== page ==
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Browse the 1966 Encyclopaedia of New Zealand
Graphic: An Encyclopaedia of New Zealand 1966.


This information was published in 1966 in An Encyclopaedia of New Zealand, edited by A. H. McLintock. It has not been corrected and will not be updated.

Up-to-date information can be found elsewhere in Te Ara.



Carter Observatory

To those interested in the high development of astronomy in New Zealand, there have been two tragic losses. In 1920 a proposal was made by Yale University Observatory to establish a large photographic telescope in Central Otago for the purpose of making photographic zone catalogues of the heavens. Apparently New Zealand was not able to rise adequately to the situation with the necessary aid, and the instrument went instead to South Africa. A few years earlier it had been anticipated that Thomas Cawthron would leave a bequest for the establishment of a solar observatory in Nelson. It appears that the necessary papers had not been signed before Cawthron's death, and instead the present Cawthron Institute came into being.

In 1896 Charles Rooking Carter, a pioneer of some prominence in the Wellington and Wairarapa districts, died, bequeathing a sum of about £2,000 for the establishment of an astronomical observatory in or near the city of Wellington, for the public use and benefit. The Carter Observatory Act, 1938, established a board for the purpose of using this money with the accrued interest to put into effect Carter's wishes. With annual grants from the New Zealand Government and the Wellington City Council, the Carter Observatory thus came into being in 1939, with Murray Geddes as its first director.

Geddes had had high prominence as an amateur astronomer in the fields of sunspots, variable stars, the aurora, meteors, and in the discovery of a comet. Unfortunately he died in 1944 while on active service with the Royal Navy, and was succeeded by I. L. Thomsen. Previous to the commencement of the Carter Observatory, Thomsen had worked in the time-service observatory, then known as the Dominion Observatory.

The work of the Carter Observatory is divided into educational and research activities. Upon the educational side are public lectures and telescope demonstrations, as well as the providing of general information to amateurs and the public as required.

With limited apparatus and staff, the observatory has never been able to develop work comparable to that of large overseas observatories. But work of international value has been done on sunspots, chromospheric flares, eclipses, occultations, and comets. Work is developing on double star measurements and stellar photography. Following on the original work commenced by Geddes, the observatory completed from 1930 to 1958 the first and longest catalogue of visual observations of the aurora australis ever made . This project was completed by valuable aid, in its later stage, from the Air Force Cambridge Research Centre, United States of America.

Although the Carter Observatory is by its origins a local one, and the first professional institution of its kind in the country, it nevertheless has on some occasions to assume a national aspect in the provision of authoritative or accurate information. Astronomical instruction in its fullest aspect is at present not a function of universities in New Zealand, although there has been a growing interest in the physics and mathematical departments. In particular mention must be made of radar observations of meteors undertaken by the physics department of the Canterbury University. Though aimed principally at studies of the ionosphere, these observations are valuable by-products of the subject of meteoric astronomy in the southern hemisphere.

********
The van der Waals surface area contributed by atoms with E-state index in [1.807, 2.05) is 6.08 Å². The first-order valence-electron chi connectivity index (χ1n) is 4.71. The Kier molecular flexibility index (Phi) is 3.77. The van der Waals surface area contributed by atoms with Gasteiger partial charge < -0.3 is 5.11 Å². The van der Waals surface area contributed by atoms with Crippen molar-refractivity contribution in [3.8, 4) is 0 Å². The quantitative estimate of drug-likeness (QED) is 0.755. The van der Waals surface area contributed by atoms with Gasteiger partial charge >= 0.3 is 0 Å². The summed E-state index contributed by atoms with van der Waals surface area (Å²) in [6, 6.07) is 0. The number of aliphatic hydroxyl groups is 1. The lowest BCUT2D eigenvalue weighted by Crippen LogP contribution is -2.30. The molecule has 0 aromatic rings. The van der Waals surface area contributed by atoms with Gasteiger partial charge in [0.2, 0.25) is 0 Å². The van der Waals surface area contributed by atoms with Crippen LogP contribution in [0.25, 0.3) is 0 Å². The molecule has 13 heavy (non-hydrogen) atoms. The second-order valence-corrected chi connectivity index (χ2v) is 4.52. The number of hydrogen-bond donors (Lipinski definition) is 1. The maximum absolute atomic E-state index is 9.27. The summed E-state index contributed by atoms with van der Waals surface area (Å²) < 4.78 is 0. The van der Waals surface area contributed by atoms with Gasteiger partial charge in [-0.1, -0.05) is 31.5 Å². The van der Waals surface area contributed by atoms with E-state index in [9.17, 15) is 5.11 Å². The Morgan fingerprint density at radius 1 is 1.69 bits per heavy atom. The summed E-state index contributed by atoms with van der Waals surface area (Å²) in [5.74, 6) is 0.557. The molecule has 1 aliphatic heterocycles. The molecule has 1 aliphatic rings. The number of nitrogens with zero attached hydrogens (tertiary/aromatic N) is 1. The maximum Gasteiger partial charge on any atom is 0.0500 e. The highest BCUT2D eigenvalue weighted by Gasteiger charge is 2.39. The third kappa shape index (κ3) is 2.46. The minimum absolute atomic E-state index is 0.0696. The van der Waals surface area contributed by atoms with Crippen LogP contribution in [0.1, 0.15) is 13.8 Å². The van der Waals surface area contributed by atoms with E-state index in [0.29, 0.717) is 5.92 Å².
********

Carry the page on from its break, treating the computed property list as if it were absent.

Present-day astronomy is clamouring for more large observatories in the southern hemisphere. While in the past there has always been an imbalance between the two hemispheres, today the situation is scientifically desperate. Large instruments capable of accurately measuring the brightnesses of faint stars, securing spectrograms, and making photographic surveys are now required. By virtue of its situation both in latitude and in longitude, New Zealand can play an important part in astronomical research if a site with suitable atmospheric conditions can be found. It so happens that an American institution is now making such a search. If the quest is successful, a new age will open for New Zealand astronomy.

At the time of writing (1964) an agreement has been reached between the University of Pennsylvania, U.S.A., and the University of Canterbury, New Zealand, for the establishment of an observatory on Mount John at Tekapo, South Island, to be known as the Mount John University Observatory. This site was chosen after intensive tests carried out by F. M. Bateson who has been appointed Astronomer in Charge. By now some instruments are ready for operation and very soon there will be an 18-in.-long focus refractor and a 39-in. reflector established. Such an observatory will be used by astronomers of international standing, and this impact on the science of astronomy in New Zealand may well be expected to be the greatest in its history.

by Ivan Leslie Thomsen, F.R.A.S.(LOND.), Director, Carter Observatory, Wellington.